What’s the most nutritious, low-cost feed farmers should use on today’s goat farms? Graduate student Victoria Fitchett, 27, has spent summer 2019 working on the answer. And in the most humid South Georgia conditions at Fort Valley State University’s (FVSU) Georgia Small Ruminant Research and Extension Center.
“Through my research, I’m trying to get a better understanding of how nutrition and animals’ bodies work,” said the animal science major, sweating from her cornrows down to her navy blue coverall. “I want to help farmers make the best decisions for their animals and agricultural businesses.”
Fitchett is on the last stretch of her graduate program at Fort Valley — one of only two land-grant institutions in the state (the other being the University of Georgia) — before earning a master’s degree. Right now, her educational mission is to ensure black farmers of the South’s Black Belt Region are equipped with the knowledge to sustain their goat farms through proper nutrition.
The Delaware native dedicates weekdays to feeding anywhere between 20 to 25 goats living on the center’s 21 acres. She then conducts lactation trials to study how different foods affect the quality of the goats’ milk.
“I got into this field for two reasons: Agriculture connects to everything we do in life — from the foods we eat to the clothes we wear,” she said. “Plus, I love goats. They’re so versatile, sturdy, smart, rude and inquisitive.” She’s able to dig deep in her research at the center because of the professional support behind her. The center is the largest of its kind east of the Mississippi River and is recognized as a national leader in goat research. It includes both meat and dairy technology centers focused on goats as well. The production of goat jerky, sausage and patties take place at the Meat Technology Center.
The Dairy Technology Center is manned year-round by facilities manager Carlton Green, 57, and service maintenance worker Ronnie Buckner, 58. The two make sure Fitchett has the necessary tools and accommodations to perform her fieldwork.
“Our students aren’t just looking up information to pass tests,” said Green, a FVSU ’95 alumnus. “They’re often engaged in hard labor to get research results. I work with graduate students on this type of work, and we really get our hands dirty.”
Green also is responsible for the university’s production of goat milk products like daily cheese, ice cream and soap, which are sold to the public. “Goat milk is an alternative a lot of people need,” Green said. “Students learn of its importance and the process to create and market these products.” On the operations side, Buckner cares for the goats as if they’re family. In fact, he’s been campus guardian to thousands of goats during his nearly 27 years at FVSU.
He milks, feeds, hoof trims and monitors goats daily while Fitchett documents her findings. “I’ve always liked working outdoors,” Buckner said. “You get attached to farming and working with these animals when you’re here all the time. Young farmers need to get into this industry because it’s not as hard as they think to maintain a goat farm. You can make decent money, too. They’re not expensive to care for since you quickly learn as you go.”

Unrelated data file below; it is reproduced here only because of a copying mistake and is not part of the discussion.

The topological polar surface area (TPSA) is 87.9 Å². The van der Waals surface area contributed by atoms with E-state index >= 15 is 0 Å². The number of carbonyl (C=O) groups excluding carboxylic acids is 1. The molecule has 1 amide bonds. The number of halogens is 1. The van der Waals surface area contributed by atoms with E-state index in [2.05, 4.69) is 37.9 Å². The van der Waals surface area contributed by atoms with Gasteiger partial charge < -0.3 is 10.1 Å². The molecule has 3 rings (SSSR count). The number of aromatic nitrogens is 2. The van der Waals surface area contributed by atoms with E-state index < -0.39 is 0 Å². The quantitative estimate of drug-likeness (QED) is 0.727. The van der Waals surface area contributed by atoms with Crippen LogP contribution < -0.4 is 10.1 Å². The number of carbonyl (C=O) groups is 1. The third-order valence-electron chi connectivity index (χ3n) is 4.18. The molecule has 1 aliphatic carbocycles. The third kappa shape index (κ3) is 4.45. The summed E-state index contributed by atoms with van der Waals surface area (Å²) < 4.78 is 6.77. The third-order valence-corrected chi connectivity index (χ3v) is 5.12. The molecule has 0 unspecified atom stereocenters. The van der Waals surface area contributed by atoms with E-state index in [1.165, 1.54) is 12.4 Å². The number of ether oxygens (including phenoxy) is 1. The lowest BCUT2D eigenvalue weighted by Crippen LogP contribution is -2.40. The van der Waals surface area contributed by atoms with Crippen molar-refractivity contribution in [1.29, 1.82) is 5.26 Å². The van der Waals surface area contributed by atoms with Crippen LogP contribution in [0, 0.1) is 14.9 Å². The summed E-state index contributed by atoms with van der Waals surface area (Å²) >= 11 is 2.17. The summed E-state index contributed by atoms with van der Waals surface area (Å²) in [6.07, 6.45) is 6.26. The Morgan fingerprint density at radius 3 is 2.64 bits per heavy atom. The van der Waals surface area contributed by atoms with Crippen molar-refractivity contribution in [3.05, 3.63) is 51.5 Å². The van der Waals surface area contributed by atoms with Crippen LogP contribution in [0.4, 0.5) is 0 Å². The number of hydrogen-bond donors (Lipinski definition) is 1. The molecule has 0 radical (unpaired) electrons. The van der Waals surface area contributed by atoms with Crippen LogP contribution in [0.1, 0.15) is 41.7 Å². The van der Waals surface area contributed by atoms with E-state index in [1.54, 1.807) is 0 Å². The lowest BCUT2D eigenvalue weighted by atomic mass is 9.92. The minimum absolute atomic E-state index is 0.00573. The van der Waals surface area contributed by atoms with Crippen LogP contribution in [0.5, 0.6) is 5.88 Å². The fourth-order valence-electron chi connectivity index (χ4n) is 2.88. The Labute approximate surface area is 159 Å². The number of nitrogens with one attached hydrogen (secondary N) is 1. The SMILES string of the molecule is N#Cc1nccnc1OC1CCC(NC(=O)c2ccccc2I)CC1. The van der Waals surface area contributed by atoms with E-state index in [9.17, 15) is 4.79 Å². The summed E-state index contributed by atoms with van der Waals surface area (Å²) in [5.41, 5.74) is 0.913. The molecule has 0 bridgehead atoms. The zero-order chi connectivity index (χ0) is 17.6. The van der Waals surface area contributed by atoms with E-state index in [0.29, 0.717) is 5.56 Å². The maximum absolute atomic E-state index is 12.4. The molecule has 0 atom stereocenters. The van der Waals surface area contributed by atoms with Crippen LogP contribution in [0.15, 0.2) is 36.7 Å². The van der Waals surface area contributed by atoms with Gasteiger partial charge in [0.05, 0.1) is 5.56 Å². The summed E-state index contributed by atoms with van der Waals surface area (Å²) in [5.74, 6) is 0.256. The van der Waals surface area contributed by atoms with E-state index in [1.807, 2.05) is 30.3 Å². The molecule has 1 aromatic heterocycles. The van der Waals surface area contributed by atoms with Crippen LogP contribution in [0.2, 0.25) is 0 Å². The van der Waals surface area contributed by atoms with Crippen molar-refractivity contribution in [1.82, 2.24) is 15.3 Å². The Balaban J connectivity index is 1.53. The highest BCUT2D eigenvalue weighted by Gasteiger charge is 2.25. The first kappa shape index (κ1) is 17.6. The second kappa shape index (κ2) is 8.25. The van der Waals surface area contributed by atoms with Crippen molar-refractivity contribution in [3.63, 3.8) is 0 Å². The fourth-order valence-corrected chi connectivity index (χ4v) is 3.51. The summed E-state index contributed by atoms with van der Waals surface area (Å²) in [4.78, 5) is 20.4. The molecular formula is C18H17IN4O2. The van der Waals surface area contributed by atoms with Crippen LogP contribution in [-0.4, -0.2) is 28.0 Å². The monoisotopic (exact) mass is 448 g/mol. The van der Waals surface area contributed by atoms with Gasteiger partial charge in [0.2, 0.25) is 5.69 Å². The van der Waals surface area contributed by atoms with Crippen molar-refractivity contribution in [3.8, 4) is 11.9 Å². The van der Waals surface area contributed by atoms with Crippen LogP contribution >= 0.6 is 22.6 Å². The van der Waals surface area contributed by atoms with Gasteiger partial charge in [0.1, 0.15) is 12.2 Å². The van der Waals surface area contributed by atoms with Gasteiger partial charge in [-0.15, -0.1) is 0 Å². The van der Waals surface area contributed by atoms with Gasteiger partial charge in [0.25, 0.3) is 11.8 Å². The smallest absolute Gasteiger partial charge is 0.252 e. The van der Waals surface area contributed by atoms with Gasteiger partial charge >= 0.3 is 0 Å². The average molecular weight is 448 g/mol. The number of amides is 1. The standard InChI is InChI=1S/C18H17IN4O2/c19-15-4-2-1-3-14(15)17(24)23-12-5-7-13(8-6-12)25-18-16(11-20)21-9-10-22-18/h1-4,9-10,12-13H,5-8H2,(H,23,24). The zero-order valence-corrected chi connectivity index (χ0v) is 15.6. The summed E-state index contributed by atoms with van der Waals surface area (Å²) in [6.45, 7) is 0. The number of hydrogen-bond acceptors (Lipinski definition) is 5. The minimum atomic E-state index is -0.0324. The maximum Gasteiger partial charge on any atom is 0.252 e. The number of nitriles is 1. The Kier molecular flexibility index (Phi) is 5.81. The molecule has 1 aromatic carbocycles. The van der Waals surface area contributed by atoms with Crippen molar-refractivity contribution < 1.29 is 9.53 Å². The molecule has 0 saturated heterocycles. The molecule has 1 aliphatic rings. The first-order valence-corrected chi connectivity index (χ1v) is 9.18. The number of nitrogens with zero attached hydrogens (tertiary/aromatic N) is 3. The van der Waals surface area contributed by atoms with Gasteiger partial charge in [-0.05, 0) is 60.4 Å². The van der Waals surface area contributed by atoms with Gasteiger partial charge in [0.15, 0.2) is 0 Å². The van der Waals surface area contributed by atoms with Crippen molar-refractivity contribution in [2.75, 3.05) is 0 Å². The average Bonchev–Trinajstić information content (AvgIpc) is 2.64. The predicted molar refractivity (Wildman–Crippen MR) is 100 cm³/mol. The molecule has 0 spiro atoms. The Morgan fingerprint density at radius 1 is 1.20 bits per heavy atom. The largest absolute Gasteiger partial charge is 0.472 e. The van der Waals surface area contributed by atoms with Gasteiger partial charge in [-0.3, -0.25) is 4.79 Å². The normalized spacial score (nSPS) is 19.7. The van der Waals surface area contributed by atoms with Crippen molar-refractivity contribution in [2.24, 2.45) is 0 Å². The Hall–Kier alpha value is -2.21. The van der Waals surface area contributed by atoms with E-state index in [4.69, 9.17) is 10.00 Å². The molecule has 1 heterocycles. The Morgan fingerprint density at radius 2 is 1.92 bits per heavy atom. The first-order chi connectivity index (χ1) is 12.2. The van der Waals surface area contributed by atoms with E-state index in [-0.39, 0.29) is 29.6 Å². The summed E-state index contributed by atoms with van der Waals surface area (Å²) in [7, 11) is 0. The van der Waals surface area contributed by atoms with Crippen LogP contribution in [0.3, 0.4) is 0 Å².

FVSU is known as Georgia’s top producer of African-American students who earn bachelor’s degrees in agriculture, agriculture operations and related sciences. It’s also ranked No. 25 nationally in the production of African-American agriculturalists and is the lead institution for an international research group dedicated to finding natural methods of controlling disease in animals.
“We know that farming is a predominately white industry,” said senior animal scientist Darrell Sparks, who has been working alongside Fitchett during the summer months as well. “We need more of us in this field learning how to self-sustain and become more independent.” He too feeds the goats, washes their pens and repairs fences around the center.
The 26-year-old undergraduate student left his small Georgia town of Talbotton to become a veterinarian. The more he studied goats and how to grow fruits and veggies, he wanted to become Southern farmer instead. Fitchett and Sparks are part of the university’s College of Agriculture, Family Sciences and Technology. The college affords undergrad and graduate students opportunities to conduct research in five areas on campus: specialty plant biotechnology; bioenergy and climate change; food safety; small ruminants; and agricultural economics.
Collaborating with FVSU experts, students participate in scientific investigations to help advance small-scale agriculture and aid the rural disadvantaged. Grants through the U.S. Department of Agriculture’s National Institute of Food and Agriculture assist students with meeting their research requirements each academic year. Both young rural researchers will walk across Fort Valley’s graduation stage December 2019. Strongly rooted in agriculture. More determined to change young folks’ often negative outlooks about farming.
“There are so many agricultural opportunities for us out here,” said Sparks. “We just don’t know it, but that’s something I know we can help change the more we show others what we’ve learned here at FVSU.”
Visit ag.fvsu.edu to learn more.